Fool for Love
When: Mar. 7-23; Fridays and Saturdays at 8 p.m., Sundays at 3 p.m.
Where: Muse Arts Warehouse, 703 Louisville Rd.
Tickets: $20; $15 seniors/students/active military
Info: (912) 232-0018 or collectiveface.org
If you think your relationship is dysfunctional, wait 'til you meet May and Eddie.
The dueling lovers at the center of Sam Shepard’s Fool for Love are so enmeshed in a cycle of tragic affection that they barely know what’s real anymore, circling around each other’s version of the truth like a couple of wounded jackals.
They tussle, they reconcile, they fight again, each pass of the heart taking them deeper into towards the root of a well-kept secret. Told with a visceral ferocity that sweeps its audience into the fray, their story is a fascinating study of what keep us coming back to the ones we love, even when it means entering back into the storm.
It takes a certain courage to present such complex intimacy onstage, and the cast of the Collective Face’s production of Fool for Love has welcomed the challenge.
“We feel comfortable having these raw emotions,” explains Collective Face founding member Maggie Hart, who plays the hard-bitten but hopeful May.
“We’re a family-based company, we have a lot of trust. That’s essential while we’re trying to find these characters in a safe environment.”
Both Hart and co-star Richie Cook have worked together in previous Collective Face productions, including The Glass Menagerie and Angels in America, so they’re no strangers to emotionally-charged material or to each other. Still, the stark depth of Fool for Love has peeled back another layer for these skilled actors. (In addition to regular Collective Face appearances, Hart works at the Savannah Children’s Theatre and as a character tour guide downtown; Cook was last seen in Savannah Theatre’s production of Les Miserables.)
“I like the confusion of it,” says Cook of his role as the rodeo-battered Eddie. “A lot comes out of the rehearsal process, and you really grow with the other actors.”
Hart agrees, adding that the performance is a heady culmination of “the research you go through during the show.”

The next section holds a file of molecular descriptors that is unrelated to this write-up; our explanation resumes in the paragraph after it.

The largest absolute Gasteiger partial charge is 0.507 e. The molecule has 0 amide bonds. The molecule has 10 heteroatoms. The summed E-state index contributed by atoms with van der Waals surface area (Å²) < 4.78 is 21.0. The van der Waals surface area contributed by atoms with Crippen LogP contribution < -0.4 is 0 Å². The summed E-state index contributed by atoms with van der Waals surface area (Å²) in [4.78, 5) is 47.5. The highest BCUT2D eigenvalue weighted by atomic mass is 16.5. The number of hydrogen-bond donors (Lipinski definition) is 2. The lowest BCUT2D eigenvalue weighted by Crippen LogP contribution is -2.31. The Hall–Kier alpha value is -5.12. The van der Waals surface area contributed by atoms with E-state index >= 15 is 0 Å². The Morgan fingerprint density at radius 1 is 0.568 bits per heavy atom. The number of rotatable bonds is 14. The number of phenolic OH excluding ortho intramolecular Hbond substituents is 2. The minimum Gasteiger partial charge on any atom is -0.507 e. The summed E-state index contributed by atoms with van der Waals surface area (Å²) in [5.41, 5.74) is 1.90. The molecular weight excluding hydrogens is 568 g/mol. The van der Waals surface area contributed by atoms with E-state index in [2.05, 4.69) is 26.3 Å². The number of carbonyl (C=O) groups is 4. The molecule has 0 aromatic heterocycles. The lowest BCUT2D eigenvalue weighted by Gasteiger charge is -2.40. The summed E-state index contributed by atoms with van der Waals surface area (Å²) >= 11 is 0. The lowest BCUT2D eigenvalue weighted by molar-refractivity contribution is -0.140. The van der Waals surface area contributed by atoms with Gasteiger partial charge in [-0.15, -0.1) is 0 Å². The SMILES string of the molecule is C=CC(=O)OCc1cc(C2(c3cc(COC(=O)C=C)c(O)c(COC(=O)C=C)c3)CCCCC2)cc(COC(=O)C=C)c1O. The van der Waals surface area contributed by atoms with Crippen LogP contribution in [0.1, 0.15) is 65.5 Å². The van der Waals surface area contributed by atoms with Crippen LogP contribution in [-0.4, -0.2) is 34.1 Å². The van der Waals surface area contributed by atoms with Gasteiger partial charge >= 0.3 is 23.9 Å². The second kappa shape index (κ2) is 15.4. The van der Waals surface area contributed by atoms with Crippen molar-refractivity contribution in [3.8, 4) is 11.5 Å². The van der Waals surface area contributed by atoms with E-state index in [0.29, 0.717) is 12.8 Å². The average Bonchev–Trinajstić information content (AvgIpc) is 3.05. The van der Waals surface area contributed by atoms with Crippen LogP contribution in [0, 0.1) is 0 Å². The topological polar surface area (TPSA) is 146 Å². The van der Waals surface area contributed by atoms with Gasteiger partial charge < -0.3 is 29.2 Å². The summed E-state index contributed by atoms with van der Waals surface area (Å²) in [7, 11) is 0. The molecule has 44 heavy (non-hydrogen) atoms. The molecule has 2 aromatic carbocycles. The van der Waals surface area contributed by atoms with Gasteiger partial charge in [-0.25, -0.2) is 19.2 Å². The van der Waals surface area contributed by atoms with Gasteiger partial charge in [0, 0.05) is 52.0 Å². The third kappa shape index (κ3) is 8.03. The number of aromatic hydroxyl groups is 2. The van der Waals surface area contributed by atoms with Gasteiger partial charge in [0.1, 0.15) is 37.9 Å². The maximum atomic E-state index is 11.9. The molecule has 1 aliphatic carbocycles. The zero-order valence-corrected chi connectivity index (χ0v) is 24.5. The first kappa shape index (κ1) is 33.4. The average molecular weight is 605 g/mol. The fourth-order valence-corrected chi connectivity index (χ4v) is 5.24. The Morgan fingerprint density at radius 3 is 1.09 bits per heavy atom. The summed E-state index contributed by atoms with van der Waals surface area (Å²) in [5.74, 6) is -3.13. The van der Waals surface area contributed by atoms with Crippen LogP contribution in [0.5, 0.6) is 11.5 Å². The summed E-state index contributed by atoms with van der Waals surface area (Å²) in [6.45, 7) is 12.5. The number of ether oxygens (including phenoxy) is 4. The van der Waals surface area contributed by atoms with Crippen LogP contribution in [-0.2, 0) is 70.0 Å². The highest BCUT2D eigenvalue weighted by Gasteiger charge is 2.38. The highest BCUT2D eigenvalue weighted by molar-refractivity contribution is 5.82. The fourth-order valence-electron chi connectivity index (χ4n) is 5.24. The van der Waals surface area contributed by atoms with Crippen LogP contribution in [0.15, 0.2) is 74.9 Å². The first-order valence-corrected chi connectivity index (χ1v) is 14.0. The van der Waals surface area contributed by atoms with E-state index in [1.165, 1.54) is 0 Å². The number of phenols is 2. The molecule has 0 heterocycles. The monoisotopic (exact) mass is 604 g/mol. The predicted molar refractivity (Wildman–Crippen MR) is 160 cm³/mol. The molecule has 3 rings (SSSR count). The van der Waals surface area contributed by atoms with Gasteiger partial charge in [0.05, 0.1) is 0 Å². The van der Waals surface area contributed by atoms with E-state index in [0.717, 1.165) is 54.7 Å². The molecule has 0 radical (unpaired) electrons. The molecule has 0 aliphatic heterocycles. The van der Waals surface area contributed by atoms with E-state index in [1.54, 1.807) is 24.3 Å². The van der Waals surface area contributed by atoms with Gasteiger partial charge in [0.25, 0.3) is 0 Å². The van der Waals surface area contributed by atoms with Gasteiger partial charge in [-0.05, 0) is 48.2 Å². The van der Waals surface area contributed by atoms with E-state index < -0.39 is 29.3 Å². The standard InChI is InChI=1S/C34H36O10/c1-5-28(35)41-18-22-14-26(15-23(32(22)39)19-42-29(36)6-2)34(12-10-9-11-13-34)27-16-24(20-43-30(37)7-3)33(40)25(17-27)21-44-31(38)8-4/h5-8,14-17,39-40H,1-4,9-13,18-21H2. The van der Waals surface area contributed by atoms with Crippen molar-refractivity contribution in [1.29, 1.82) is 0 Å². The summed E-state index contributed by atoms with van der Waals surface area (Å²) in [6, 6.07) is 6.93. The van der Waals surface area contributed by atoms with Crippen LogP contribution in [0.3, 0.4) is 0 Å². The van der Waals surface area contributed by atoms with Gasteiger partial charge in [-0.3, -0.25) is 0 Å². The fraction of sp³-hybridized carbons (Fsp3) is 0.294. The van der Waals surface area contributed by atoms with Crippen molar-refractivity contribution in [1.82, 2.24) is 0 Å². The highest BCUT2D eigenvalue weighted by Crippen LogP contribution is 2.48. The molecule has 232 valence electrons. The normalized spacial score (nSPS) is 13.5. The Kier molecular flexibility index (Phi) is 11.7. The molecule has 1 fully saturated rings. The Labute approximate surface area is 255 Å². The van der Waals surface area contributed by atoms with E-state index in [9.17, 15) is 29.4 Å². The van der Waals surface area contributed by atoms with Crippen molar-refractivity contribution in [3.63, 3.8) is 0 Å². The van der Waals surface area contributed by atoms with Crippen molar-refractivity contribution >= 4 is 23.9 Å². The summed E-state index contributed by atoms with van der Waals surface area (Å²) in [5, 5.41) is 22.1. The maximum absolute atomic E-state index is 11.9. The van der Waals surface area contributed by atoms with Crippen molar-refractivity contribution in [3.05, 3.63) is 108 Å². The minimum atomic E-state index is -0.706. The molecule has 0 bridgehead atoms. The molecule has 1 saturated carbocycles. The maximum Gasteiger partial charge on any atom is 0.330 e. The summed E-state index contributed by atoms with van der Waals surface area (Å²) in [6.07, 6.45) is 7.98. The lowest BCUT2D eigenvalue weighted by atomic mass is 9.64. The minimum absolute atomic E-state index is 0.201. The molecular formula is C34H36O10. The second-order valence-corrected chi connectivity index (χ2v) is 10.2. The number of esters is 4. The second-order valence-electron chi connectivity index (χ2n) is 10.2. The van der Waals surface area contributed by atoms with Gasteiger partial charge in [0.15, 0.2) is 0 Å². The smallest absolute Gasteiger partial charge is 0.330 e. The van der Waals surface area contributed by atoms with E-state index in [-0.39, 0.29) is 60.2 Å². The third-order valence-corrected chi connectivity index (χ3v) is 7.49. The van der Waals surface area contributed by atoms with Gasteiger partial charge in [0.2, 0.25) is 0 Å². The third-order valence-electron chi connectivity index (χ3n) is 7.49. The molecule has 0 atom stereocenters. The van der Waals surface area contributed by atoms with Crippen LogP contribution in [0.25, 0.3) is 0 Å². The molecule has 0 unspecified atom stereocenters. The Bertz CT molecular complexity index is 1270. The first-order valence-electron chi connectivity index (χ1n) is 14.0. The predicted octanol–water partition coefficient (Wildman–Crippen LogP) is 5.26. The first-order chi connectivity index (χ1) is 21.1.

She’s referring not only to the inner soul-searching but also to the outer details: Director David I.L. Poole had his actors delve not only into the script but into the “time capsule” of the Wild West in the late 1970s. The playwright’s life also served as inspiration in the form of a documentary Shepard & Dark. As a cast, they discovered that around the time the play was written, Shepard had left his first wife and their child to pursue Hollywood “It” girl Jessica Lange—ostensibly informing the brutal tug-of-war central to Fool for Love.
“All the best writing in plays is biographical,” informs Poole of his motives. “Think of Long Day’s Journey into Night, Streetcar, The Glass Menagerie—they’re all, in their way, telling their author’s stories.”
Such information adds nuance to the performance, and exploring the every possible emotional note of these characters is the relentless goal of the director.
“It’s like orchestrating a symphony,” considers Poole. “There is this gritty realism to this play as well a surrealistic quality that’s constantly changing.”
Shepard is known in his plays for presenting families and relationships unadorned in all their genuine roughness, relying little on theatrical device or pandering tricks. Here, however, he employs sound effects to amplify the chaos and shatter the boundaries between reality and truth. Only two other characters come into May and Eddie’s tumultuous orbit: The mysterious father figure (Connect A&E editor Bill DeYoung) who seems to move between the real and surreal, and a naïve young man who has fallen for the broken May, played by Christopher Blair.
“He plays the outside element that could take me out of this tornado,” says Hart of Blair’s Martin.
At around 80 minutes, the formidable tempest of Fool for Love’s single, tightly-scripted act might roil up more questions than tie up loose ends. But those willing to look into the eye of the storm will certainly be rewarded with what may be the keenest performances of the year in Savannah.
With its themes of love and lust and hate, it’s far from the typical romance, promises Cook.
“The audience we’re hoping to attract is one that’s open to interpretation rather than folks who want to sit back and be entertained.”